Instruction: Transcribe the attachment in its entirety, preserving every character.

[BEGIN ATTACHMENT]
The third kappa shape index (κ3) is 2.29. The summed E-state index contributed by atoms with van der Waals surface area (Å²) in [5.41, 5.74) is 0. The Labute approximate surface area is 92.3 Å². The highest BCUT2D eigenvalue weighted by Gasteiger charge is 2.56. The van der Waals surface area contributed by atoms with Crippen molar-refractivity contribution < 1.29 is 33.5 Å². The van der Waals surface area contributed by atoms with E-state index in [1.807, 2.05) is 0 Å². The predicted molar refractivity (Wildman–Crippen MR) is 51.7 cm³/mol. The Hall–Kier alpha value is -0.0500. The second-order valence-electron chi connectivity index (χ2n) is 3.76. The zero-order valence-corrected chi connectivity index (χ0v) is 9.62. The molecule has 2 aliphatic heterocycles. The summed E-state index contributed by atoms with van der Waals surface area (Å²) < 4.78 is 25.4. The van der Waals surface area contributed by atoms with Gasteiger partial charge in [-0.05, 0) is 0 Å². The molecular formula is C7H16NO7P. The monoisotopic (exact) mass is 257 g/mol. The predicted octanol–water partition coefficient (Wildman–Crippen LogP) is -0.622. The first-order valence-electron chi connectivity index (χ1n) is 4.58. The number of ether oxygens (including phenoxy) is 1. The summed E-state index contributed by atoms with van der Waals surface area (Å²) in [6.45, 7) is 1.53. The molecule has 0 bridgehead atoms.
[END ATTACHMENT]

The third kappa shape index (κ3) is 2.29. The summed E-state index contributed by atoms with van der Waals surface area (Å²) in [5.41, 5.74) is 0. The Labute approximate surface area is 92.3 Å². The highest BCUT2D eigenvalue weighted by Gasteiger charge is 2.56. The van der Waals surface area contributed by atoms with Crippen molar-refractivity contribution < 1.29 is 33.5 Å². The van der Waals surface area contributed by atoms with E-state index in [1.807, 2.05) is 0 Å². The predicted molar refractivity (Wildman–Crippen MR) is 51.7 cm³/mol. The Hall–Kier alpha value is -0.0500. The second-order valence-electron chi connectivity index (χ2n) is 3.76. The zero-order valence-corrected chi connectivity index (χ0v) is 9.62. The molecule has 2 aliphatic heterocycles. The summed E-state index contributed by atoms with van der Waals surface area (Å²) < 4.78 is 25.4. The van der Waals surface area contributed by atoms with Gasteiger partial charge in [-0.05, 0) is 0 Å². The molecular formula is C7H16NO7P. The monoisotopic (exact) mass is 257 g/mol. The predicted octanol–water partition coefficient (Wildman–Crippen LogP) is -0.622. The first-order valence-electron chi connectivity index (χ1n) is 4.58. The number of ether oxygens (including phenoxy) is 1. The summed E-state index contributed by atoms with van der Waals surface area (Å²) in [6.45, 7) is 1.53. The molecule has 0 bridgehead atoms.